Abasto, an area steeped in tango
Although Abasto is referred to as a neighbourhood, it isn’t officially one but an area of Balvanera neighbourhood. It got its name from the Mercado Central de Abasto, the wholesale food market that operated at the 3200 block of Avenida Corrientes from 1889 to 1984. The tango connection arises from the fact that many tango stars lived in this area including the most famous of all, Carlos Gardel.
What’s to see in Abasto?
Everything to do with tango and porteño culture.
For starters, the Abasto Shopping mall, which is located in the old wholesale food market building. The current building replaced the older one from 1889 and was designed by Slovenian architect Viktor Sulčič in 1934. The overall style I Art Deco with some Brutalist details. The market operated until 1984. In 1985, the city declared it part of its historic heritage and cannot be pulled down, a victory for conservationists. A company called IRSA opened the mall in the early 21st century (it still feels weird to say that).
If you leave the mall through the Anchorena Street exit, you’ll bump into the statue of Carlos Gardel and the bandoneón (accordion) monument. That block, which stretches towards Jean Jaures Street, is known as Pasaje Carlos Gardel. Life-sized statues of famous tango performers, like Piazzolla, Tita Merello, Osvaldo Pugliese, or Mariano Mores, line the street.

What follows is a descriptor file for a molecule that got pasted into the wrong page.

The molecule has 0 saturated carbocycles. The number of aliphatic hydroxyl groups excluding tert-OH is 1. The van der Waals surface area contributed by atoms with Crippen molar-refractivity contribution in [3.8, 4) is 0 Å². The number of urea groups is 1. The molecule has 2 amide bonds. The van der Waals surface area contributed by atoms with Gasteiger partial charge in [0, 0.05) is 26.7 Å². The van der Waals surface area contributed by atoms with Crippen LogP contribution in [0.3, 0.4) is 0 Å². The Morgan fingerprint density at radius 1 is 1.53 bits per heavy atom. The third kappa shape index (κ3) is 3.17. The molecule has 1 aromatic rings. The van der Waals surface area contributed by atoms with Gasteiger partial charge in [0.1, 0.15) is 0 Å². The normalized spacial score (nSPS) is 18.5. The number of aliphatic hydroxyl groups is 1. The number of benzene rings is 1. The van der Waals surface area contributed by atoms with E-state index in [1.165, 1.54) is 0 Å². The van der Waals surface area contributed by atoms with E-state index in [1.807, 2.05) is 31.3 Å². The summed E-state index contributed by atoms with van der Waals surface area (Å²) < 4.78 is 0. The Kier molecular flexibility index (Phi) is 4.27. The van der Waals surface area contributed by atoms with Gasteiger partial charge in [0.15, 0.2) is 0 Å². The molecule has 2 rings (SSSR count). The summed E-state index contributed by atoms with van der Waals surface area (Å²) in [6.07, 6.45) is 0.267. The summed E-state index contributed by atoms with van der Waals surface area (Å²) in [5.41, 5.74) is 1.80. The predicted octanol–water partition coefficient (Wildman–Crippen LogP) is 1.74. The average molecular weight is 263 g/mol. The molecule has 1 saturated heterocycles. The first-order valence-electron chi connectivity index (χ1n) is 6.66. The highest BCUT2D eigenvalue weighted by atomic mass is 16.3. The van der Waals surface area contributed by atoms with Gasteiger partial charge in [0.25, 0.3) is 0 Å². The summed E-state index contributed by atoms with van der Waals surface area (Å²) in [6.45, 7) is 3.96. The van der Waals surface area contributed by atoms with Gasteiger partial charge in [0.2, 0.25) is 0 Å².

If you walk towards Jean Jaures Street with the mall at your back and then turn left, you’ll see the Pasaje Zelaya. The walls along the pasaje are decorated with at least six different portraits of Carlos Gardel painted by the well-known local muralist Marino Santa María between 2002 and 2005.
The Paseo del Filete can be found along Jean Jaures Street. You’ll see house fronts covered in fileteado, an art form that is typical of Buenos Aires and was declared UNESCO’s Intangible Cultural Heritage. Some are pretty amazing and it doesn’t get more porteño than this.
The Museo Casa Carlos Gardel is a museum dedicated to the life of Carlos Gardel and is located in the house where he lived with his mother, Berta Gardés, from 1927 to his untimely death. The museum is currently closed for refurbishment as of January 2017.
How to get there
Take the B line of the Subte (subway) to Carlos Gardel Station. Alternatively, take any bus that runs along Corrientes and get off at the corner of Corrientes and Pueyrredón avenues.